Psychology: From the Standpoint of a Behaviorist

By John B. Watson | Go to book overview

CHAPTER VI
HEREDITARY MODES OF RESPONSE: EMOTIONS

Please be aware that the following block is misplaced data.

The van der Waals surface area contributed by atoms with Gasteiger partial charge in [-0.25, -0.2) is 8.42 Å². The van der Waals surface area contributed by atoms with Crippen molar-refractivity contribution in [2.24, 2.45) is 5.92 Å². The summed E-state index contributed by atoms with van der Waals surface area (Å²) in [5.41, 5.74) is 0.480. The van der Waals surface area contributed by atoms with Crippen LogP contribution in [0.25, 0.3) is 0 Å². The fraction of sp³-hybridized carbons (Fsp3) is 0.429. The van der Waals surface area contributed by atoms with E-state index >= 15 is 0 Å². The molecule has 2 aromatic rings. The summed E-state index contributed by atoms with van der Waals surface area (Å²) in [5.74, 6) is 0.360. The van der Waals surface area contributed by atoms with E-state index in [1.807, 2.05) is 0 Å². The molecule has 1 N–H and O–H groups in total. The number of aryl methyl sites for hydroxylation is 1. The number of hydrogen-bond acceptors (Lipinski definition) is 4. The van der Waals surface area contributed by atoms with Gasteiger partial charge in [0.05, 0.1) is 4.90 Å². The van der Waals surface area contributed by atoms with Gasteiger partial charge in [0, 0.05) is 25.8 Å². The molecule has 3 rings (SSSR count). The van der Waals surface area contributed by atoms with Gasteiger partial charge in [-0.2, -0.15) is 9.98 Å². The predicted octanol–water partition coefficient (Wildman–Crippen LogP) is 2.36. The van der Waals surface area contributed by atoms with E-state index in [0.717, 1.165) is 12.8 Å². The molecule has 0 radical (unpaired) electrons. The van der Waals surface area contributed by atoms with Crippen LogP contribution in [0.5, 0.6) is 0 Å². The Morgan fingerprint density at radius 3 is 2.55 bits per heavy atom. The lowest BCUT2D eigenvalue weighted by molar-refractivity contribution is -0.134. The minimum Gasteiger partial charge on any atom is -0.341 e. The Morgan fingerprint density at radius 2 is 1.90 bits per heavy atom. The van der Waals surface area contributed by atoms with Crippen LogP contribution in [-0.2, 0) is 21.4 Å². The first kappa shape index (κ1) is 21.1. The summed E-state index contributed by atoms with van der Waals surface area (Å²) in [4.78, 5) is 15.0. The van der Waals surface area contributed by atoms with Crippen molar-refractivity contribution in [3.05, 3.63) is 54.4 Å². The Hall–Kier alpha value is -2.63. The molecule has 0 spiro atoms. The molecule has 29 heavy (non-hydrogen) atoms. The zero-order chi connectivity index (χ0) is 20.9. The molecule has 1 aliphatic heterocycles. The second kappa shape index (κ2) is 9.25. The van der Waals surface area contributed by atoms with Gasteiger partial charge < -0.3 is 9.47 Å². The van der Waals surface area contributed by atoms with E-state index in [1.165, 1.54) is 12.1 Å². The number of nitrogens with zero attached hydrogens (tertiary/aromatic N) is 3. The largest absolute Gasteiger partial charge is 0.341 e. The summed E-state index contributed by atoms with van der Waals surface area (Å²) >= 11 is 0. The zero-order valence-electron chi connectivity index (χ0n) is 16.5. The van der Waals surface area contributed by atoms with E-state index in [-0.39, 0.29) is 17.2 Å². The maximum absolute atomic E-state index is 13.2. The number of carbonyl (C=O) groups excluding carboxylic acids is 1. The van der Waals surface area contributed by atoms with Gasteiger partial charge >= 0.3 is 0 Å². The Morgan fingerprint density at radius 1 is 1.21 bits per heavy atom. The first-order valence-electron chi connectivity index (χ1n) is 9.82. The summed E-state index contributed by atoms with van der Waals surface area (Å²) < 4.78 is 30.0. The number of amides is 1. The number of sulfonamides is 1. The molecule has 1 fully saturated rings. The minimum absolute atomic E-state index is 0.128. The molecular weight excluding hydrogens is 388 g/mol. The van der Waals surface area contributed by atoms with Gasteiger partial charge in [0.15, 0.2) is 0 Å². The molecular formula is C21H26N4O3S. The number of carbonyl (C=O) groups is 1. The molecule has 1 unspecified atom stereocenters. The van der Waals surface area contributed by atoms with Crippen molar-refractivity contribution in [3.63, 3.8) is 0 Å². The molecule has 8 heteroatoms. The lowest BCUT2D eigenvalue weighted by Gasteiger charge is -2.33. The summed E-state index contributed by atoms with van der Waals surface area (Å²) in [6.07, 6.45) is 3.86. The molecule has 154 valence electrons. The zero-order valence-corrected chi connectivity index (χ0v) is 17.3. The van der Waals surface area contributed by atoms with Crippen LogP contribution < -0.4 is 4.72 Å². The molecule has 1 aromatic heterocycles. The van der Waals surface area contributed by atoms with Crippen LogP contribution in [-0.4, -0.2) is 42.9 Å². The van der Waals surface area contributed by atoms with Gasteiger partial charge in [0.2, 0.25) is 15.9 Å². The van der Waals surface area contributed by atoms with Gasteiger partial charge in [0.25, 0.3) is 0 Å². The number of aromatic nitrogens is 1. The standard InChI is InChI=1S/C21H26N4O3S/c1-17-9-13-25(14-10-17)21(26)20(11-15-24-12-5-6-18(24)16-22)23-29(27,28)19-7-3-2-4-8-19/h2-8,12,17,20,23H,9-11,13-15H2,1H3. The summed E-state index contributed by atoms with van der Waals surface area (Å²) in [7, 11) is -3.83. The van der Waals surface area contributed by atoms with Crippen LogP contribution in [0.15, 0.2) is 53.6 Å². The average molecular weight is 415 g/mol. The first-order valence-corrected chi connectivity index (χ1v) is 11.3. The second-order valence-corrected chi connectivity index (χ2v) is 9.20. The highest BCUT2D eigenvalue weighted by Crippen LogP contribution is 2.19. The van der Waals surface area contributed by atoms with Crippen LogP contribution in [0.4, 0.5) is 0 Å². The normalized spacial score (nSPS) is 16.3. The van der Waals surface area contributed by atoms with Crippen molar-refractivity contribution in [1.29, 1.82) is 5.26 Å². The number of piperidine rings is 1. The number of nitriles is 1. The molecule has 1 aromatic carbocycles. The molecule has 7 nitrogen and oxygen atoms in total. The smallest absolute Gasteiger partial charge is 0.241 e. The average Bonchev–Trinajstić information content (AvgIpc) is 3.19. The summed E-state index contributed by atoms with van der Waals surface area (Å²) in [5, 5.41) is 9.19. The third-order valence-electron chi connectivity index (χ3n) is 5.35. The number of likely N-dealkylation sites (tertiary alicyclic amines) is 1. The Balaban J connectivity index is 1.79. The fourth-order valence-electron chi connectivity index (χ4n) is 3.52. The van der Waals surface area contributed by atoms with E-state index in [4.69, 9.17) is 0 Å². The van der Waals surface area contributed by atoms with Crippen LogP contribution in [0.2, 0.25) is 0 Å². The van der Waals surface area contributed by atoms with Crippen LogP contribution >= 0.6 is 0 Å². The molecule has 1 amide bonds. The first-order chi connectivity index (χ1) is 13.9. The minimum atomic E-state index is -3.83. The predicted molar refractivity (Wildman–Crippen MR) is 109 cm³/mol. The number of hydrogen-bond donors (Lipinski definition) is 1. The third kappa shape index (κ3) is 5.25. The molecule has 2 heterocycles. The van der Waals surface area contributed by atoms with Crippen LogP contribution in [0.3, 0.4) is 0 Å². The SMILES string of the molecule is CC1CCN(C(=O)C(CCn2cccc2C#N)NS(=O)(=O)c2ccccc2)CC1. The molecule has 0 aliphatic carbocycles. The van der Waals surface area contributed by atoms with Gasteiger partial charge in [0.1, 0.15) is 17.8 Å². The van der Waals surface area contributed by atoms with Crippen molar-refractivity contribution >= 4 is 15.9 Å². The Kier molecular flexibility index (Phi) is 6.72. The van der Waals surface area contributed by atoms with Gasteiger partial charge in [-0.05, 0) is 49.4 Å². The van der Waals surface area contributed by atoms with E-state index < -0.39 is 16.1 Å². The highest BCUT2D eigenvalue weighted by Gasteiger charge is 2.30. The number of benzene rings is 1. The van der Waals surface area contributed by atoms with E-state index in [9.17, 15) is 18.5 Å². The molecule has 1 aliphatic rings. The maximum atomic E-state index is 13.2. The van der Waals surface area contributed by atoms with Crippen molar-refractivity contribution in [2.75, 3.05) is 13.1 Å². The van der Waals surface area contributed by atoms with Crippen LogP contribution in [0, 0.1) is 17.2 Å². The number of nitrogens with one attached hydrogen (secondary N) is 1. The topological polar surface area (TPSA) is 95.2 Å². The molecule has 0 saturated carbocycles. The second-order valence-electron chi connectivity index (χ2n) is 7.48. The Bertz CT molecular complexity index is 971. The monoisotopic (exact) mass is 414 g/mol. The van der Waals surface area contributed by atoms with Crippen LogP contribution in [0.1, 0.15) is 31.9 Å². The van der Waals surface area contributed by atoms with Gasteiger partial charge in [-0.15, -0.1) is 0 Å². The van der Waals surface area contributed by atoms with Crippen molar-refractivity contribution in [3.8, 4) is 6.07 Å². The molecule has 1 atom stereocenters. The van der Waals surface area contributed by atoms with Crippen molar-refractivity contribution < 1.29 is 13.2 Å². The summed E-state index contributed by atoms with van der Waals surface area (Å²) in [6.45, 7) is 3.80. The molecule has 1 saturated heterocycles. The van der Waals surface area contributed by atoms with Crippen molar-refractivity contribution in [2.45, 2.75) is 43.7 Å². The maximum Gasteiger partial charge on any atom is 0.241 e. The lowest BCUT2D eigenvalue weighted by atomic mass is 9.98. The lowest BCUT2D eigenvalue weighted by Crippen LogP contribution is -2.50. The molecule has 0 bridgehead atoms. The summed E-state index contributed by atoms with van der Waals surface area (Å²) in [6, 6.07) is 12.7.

Introduction. --In the last three chapters we have been concerned with the details of sensory-motor adjustment. We turn next to man as a reacting organism, and specifically to some of the reactions which belong to his hereditary equipment. Human action as a whole can be divided into hereditary modes of response (emotional and instinctive), and acquired modes of response (habit). Each of these two broad divisions is capable of many subdivisions. It is obvious both from the standpoint of common-sense and of laboratory experimentation that the hereditary and acquired forms of activity begin to overlap early in life. Emotional reactions become wholly separated from the stimuli that originally called them out (transfer, page 211), and the instinctive positive reaction tendencies displayed by the child soon become overlaid with the organized habits of the adult. This process of masking or dovetailing of activities is a part of the general process of organization. The separation between hereditary reaction modes and acquired reaction modes can thus never be made absolute. Fortunately in most connections psychology is not called upon to draw a sharp distinction between hereditary and acquired reactions. In making laboratory studies, however, it is sometimes necessary for us to study the details of hereditary response. We find it simpler in such cases to over- emphasize for the time the definiteness of the separation. This is unquestionably a legitimate mode of procedure in science. Few biological problems permit of any other treatment. In order to accomplish this at all we have to adopt a genetic method. We have to start with the baby's advent (we would start before if it were not for possible injury to mother and child) and follow his development step by step, noting the first appearance of the hereditary forms of reaction, their course and effect upon the moulding of the child's whole personality; and the early beginnings of acquired modes of response. Undoubtedly learning

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